<script type="application/ld+json"> { "@context": "", "@type": "WebSite", "url": "https://www.", "potentialAction": { "@type": "SearchAction", "target": "{search_term}", "query-input": "required name=search_term" } } </script>

By modifying this code slightly by passing and extra parameter in querystring, you can track additional searches being generated from Sitelink Search box. See code below, where a variable “source” is tied with sitesearch (i.e. &source=sitesearch). You can add any parameter that suits your existing naming convention.

<script type="application/ld+json">


  "@context": "",

  "@type": "WebSite",

  "url": "",

  "potentialAction": {

    "@type": "SearchAction",

    "target": "{search_term}&source=sitesearch",

    "query-input": "required name=search_term"




Now, in your analytics package such as Google Analytics, these visits can be clearly tracked using url pattern based upon source=sitesearch. With this, we can measure the additional searches from within the Sitelink Search box.

As we know, there is no more keyword data provided by Google as it has gone the path of secure search starting Oct. 2013. Interestingly, if your internal search page is in HTTPS, some of the actual search queries might be visible in Google Analytics from this new development. However, if your internal search results page is HTTP, there won’t be any referrer data nor keywords searched by customers are visible.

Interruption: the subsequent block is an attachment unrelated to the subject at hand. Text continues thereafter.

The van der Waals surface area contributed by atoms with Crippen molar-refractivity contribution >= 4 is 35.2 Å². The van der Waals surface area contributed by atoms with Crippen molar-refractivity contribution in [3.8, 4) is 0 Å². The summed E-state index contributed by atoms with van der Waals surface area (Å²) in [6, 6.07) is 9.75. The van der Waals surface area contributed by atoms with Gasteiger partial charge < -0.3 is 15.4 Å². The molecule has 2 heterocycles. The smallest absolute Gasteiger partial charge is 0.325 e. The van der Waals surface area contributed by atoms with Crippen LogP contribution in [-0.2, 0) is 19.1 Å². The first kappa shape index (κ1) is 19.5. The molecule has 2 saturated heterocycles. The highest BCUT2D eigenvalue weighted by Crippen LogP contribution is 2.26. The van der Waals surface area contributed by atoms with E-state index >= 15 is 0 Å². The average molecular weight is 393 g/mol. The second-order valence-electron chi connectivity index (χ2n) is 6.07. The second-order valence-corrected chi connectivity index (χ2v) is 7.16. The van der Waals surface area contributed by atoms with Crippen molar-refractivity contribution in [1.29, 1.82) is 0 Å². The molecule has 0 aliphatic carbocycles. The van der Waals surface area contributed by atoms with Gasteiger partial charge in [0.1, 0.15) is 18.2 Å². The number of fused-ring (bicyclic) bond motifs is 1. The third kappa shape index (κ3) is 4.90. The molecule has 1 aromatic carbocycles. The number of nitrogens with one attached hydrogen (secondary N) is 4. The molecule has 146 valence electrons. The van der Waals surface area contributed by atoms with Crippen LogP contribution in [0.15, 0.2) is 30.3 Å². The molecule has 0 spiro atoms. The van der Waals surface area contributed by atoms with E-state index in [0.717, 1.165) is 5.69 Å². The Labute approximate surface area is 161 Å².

Going Forward

With Sitelink Search Box, Google is helping customers to find most relevant information from branded or navigation queries within large websites. For webmasters, it is an opportunity to improve quality of the visitors by displaying the most appropriate inner page based upon the search term, allowing lower bounce rates, and higher conversion rates. The quality of your website’s internal site search should be improved consistently to take full advantage of this feature. On the flipside, if this SearchAction rich snippet is not implemented, Google may display either your own or even worse your completion’s paid ads in front of your customers, which will either cannibalize your organic traffic or outright allow poaching your customers to your competition.

Ujjwal Bhattarai works for Brady Corporation within its Digital Marketing Americas group focusing on SEO. He has also helped pioneer the organization on PLA, Google Trusted Store, Amazon Marketplace and such. He has over 10 years of experience in Digital Marketing, both SEO and SEM. He maintains internet marketing blog at

Twitter: @uj2wal